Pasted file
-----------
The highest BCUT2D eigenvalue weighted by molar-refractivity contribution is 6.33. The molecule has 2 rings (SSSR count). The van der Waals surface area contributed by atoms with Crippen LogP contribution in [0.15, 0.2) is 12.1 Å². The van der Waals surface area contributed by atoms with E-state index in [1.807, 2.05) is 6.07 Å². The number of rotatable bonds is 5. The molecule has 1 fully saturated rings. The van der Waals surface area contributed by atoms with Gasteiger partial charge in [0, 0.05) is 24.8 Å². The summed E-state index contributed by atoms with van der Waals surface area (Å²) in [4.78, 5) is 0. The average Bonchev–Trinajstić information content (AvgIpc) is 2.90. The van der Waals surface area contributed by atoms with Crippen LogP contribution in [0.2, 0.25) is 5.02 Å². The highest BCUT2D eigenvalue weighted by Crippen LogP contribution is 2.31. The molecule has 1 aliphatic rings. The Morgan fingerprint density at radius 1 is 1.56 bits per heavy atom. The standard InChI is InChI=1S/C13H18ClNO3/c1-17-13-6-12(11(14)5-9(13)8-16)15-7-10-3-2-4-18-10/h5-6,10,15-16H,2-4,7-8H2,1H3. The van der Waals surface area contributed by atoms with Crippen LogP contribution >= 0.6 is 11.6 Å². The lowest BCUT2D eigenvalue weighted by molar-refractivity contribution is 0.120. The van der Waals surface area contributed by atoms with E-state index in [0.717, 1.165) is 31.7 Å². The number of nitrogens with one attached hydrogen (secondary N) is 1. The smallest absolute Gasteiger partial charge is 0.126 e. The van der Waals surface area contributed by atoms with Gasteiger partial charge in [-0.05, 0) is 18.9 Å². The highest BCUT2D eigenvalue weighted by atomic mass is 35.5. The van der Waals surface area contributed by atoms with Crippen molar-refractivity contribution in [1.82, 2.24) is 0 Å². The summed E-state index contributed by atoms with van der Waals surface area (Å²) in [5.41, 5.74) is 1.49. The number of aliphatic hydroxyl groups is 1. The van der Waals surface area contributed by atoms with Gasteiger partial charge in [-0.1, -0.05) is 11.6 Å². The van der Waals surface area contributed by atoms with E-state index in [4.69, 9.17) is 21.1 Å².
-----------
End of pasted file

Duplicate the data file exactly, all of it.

The highest BCUT2D eigenvalue weighted by molar-refractivity contribution is 6.33. The molecule has 2 rings (SSSR count). The van der Waals surface area contributed by atoms with Crippen LogP contribution in [0.15, 0.2) is 12.1 Å². The van der Waals surface area contributed by atoms with E-state index in [1.807, 2.05) is 6.07 Å². The number of rotatable bonds is 5. The molecule has 1 fully saturated rings. The van der Waals surface area contributed by atoms with Gasteiger partial charge in [0, 0.05) is 24.8 Å². The summed E-state index contributed by atoms with van der Waals surface area (Å²) in [4.78, 5) is 0. The average Bonchev–Trinajstić information content (AvgIpc) is 2.90. The van der Waals surface area contributed by atoms with Crippen LogP contribution in [0.2, 0.25) is 5.02 Å². The highest BCUT2D eigenvalue weighted by Crippen LogP contribution is 2.31. The molecule has 1 aliphatic rings. The Morgan fingerprint density at radius 1 is 1.56 bits per heavy atom. The standard InChI is InChI=1S/C13H18ClNO3/c1-17-13-6-12(11(14)5-9(13)8-16)15-7-10-3-2-4-18-10/h5-6,10,15-16H,2-4,7-8H2,1H3. The van der Waals surface area contributed by atoms with Crippen LogP contribution >= 0.6 is 11.6 Å². The lowest BCUT2D eigenvalue weighted by molar-refractivity contribution is 0.120. The van der Waals surface area contributed by atoms with E-state index in [0.717, 1.165) is 31.7 Å². The number of nitrogens with one attached hydrogen (secondary N) is 1. The smallest absolute Gasteiger partial charge is 0.126 e. The van der Waals surface area contributed by atoms with Gasteiger partial charge in [-0.05, 0) is 18.9 Å². The highest BCUT2D eigenvalue weighted by atomic mass is 35.5. The van der Waals surface area contributed by atoms with Crippen molar-refractivity contribution in [1.82, 2.24) is 0 Å². The summed E-state index contributed by atoms with van der Waals surface area (Å²) in [5.41, 5.74) is 1.49. The number of aliphatic hydroxyl groups is 1. The van der Waals surface area contributed by atoms with Gasteiger partial charge in [-0.1, -0.05) is 11.6 Å². The van der Waals surface area contributed by atoms with E-state index in [4.69, 9.17) is 21.1 Å².